Many parents find themselves debating how best to educate their children. There are homeschooling pros and cons they should weigh carefully. It’s a big decision to make. Our children’s education must be the primary concern. And any teacher they have must prepare well in order to provide the best education they can.
If you’re coming from our main article on the theme of homeschooling (which can be found here), you should probably know a great deal about homeschooling already. Nonetheless, we’re here to go a bit more into detail on what the pros and cons of homeschooling are.
As we’ve done on our mini-list in the main article, we will be presenting the downside of every possible advantage that home schooling may present. In this way, we wish to give you a more objective view of keeping your kids at home. Most articles on the subject present homeschooling as a revolutionary practice of the modern world. However, this is far from being the case.
Your Mileage May Vary
Homeschooling advocates mainly forget that all kids are different. Therefore, some of them may not adapt too well to learning in a home environment, and may feel particularly attracted to going to school and socializing with their classmates. If you decide on homeschooling your kid, these are the most basic of things that you need to consider:
PRO: Adjustable Homeschool Curriculum
Many parents don’t particularly agree with the curriculum that is presented to their kids in school. This usually makes them search for alternatives. One of the most convenient of alternatives is, of course, homeschooling. If you school your child at home,you get to decide what he will learn. This may be a crucial advantage for those who prefer a more rigorous moral or religious training.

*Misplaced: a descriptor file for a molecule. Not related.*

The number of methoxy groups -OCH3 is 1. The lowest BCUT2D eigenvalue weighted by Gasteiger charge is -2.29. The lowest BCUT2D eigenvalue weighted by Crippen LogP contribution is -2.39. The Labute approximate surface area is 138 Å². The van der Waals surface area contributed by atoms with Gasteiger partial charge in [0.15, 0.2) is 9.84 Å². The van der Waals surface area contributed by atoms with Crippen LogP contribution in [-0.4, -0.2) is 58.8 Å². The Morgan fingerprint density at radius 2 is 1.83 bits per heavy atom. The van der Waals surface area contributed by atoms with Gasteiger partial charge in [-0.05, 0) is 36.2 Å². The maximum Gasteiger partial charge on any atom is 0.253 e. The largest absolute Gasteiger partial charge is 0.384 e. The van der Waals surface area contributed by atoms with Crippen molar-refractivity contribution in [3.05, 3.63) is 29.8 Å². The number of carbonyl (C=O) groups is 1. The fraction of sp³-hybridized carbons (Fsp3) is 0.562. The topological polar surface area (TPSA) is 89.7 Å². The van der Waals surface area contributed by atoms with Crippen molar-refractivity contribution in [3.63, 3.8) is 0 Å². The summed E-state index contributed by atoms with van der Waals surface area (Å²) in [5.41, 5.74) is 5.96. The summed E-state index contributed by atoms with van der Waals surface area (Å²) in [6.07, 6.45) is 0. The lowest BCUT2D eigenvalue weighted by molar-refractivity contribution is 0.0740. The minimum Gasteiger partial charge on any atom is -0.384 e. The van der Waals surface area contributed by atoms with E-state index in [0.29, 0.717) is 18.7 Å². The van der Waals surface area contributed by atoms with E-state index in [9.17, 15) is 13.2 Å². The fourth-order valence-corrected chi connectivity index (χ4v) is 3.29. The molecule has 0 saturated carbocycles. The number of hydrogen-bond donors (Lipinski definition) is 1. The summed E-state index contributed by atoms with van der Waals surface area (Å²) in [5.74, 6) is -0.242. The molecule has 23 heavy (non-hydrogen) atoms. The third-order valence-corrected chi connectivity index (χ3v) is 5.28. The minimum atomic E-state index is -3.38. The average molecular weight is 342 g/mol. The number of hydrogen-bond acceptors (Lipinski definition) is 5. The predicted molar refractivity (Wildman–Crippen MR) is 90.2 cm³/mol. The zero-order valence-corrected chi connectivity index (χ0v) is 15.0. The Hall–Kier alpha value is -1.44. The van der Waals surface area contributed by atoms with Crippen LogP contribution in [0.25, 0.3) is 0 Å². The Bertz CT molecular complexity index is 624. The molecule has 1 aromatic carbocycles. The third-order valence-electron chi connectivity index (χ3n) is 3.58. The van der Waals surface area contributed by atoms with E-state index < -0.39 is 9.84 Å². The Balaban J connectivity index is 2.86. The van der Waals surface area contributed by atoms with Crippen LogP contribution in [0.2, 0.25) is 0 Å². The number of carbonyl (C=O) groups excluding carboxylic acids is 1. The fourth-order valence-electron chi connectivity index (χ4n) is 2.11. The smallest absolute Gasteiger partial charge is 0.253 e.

CON: Your Lack of Experience
Provided, of course, that you are not a teacher yourself, homeschooling can be very challenging. This is because you may lack the background necessary to choose the right home homeschool curriculum for your child. You may not know how to subsequently integrate that curriculum into their learning schedule. Avoid this by following instructions from actual teachers.
PRO: You’re the Methodist
As we’ve been saying in our previous article, there are four main methods of homeschooling your child. These include the traditional approach, the unit studies approach, the unschooling approach, and the autonomous learning approach. If you’re an experienced teacher, then you will decide precisely which of these, or what combination of these, best fits your child.
CON: None of These May Work
No matter how much you try to enforce these methods on your kid, the case may be that none of them may work. As we’ve said previously, some kids just function better in a more traditional classroom environment. This comes from the very human desire to fit into a group, to find friends, and to spend time with those friends.
PRO: You’re the Master of Time
No, you won’t be able to control how much time it takes for you to get to work, but you will be able to adjust your kid’s schedule. You’ll be able to schedule so that both of you can nicely adapt without any tantrums. This is a foolproof method to make sure your kid actually gets enough sleep. Recent studies show that schools actually start to early.
CON: Time May Be the Master of You
If you don’t exercise a firm grasp on when you start the actual homeschooling process and when you end it, you may lose your grip. You may get to the point where you wake up only to have to wait for hours for your kid to wake up. Then, after you’ve passed the usual brunch, you may start with a bit of math. By the time you’re finished with the first class, you may find that it’s already getting rather dark.
You need to have a firm grip over your kid’s schedule, but too much may mean adverse effects.
PRO: The Doer vs The Learner